Sometimes I use this blog to reflect upon things I’ve learned about. One of the best ways I process information, especially information new to me is by summarizing what I’ve learned. This is why at the bottom of this document, you will see links to resources I used to write this.
One of the things I like about my new position is the feeling I have about being part of something innovative. I was lucky enough to move my stuff into my office the day before I officially started. People all around were in the process of transitioning. Some were transitioning to retirement, others were transitioning to a new position outside the department or building; and then there were those like me who were transitioning to a new position within this organization. There were boxes everywhere along with pieces of furniture in the process of being transported from one space to another. That afternoon, I got my space set up to be functional, and then wrapped things up for the day.
Walking in the following Monday morning, I felt as if I was in a completely new environment from the one I walked out of the Thursday before. Furniture was arranged in a collaborative fashion and the space was minimally, but tastefully decorated. What stood out to me the most, though was a sign on a small conference room which read “Scrum Room”. Scrum room? That sounded like a locker room for a rugby team. I didn’t think much else about it as I had a full schedule of activities for my first official day.
The next day, however, the word “Scrum” would have a whole new meaning. Our director had pushed out a series of Lynda.com videos. The first one was entitled: “Agile at Work: Building Your Agile Team”. There were also two other videos regarding the Agile framework we were asked to watch in preparation for a departmental retreat the following week. According to the videos and some side research I performed, Agile is a framework with roots in the software industry, developed for the purpose of streamlining the software development process to expedite the delivery process of a high quality product to the customer. The Agile philosophy, however, is not necessarily exclusive to the software industry. The terms collaboration, self organization, and accountability are noted as best practices of those practicing Agile. Scrum and Scrum Master were brought up regularly in the introduction and discussion of this framework.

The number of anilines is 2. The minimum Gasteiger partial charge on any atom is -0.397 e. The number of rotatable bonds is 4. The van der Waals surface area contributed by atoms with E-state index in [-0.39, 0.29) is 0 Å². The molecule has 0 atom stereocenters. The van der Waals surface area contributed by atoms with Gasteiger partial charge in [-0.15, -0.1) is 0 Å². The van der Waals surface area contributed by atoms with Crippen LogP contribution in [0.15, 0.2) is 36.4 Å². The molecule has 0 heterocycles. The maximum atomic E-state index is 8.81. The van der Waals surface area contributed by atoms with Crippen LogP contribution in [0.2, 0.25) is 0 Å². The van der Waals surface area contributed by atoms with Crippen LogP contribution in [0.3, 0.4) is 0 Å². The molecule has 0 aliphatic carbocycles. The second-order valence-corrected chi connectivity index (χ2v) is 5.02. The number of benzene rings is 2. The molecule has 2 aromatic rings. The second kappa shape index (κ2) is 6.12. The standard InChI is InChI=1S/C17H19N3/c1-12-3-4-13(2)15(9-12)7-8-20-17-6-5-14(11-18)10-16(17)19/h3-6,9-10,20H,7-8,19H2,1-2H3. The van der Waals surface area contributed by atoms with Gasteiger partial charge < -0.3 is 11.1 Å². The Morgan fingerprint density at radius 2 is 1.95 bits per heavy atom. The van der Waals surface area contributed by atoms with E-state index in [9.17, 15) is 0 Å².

Scrum is basically a process which insures the most valuable components of a project get completed in a reasonable amount of time. Scrum also employs the best practices of Agile to assist in the completion of these projects. From a leadership perspective, the facilitator of this process, or the Scrum Master may serve as an administrator, coach or trainer. Most importantly, the Scrum Master works to facilitate the process by pulling together the right people needed to complete the project; and then eliminates any obstacles or distractions in the way of completing the task at hand.
What makes me excited about this whole process is when I research them they are not synonymous with the field of education; which makes this innovative and exciting all at once. What’s exciting to me is that I get to be part of it!!! Interestingly enough, I have found a correlation to the Scrum process in a change model I’m getting ready to share with students this week known as the ADKAR model. ADKAR is basically an acronym facilitating the change process:
- AWARENESS for change
- DESIRE to support change
- KNOWLEDGE of how and what to change
- ABILITY to implement the change on a daily basis, and
- REINFORCEMENT to keep the change in place.
Through this model, Scrum are part of the Action and Reinforcement stages. This is exciting to me because so often there are many obstacles which exist in the field of education. The leadership in this department has a strong desire to make a sustainable change, has the ability to implement those changes and the tools needed to keep that change in place, and I can’t wait to see how all of this unfolds!
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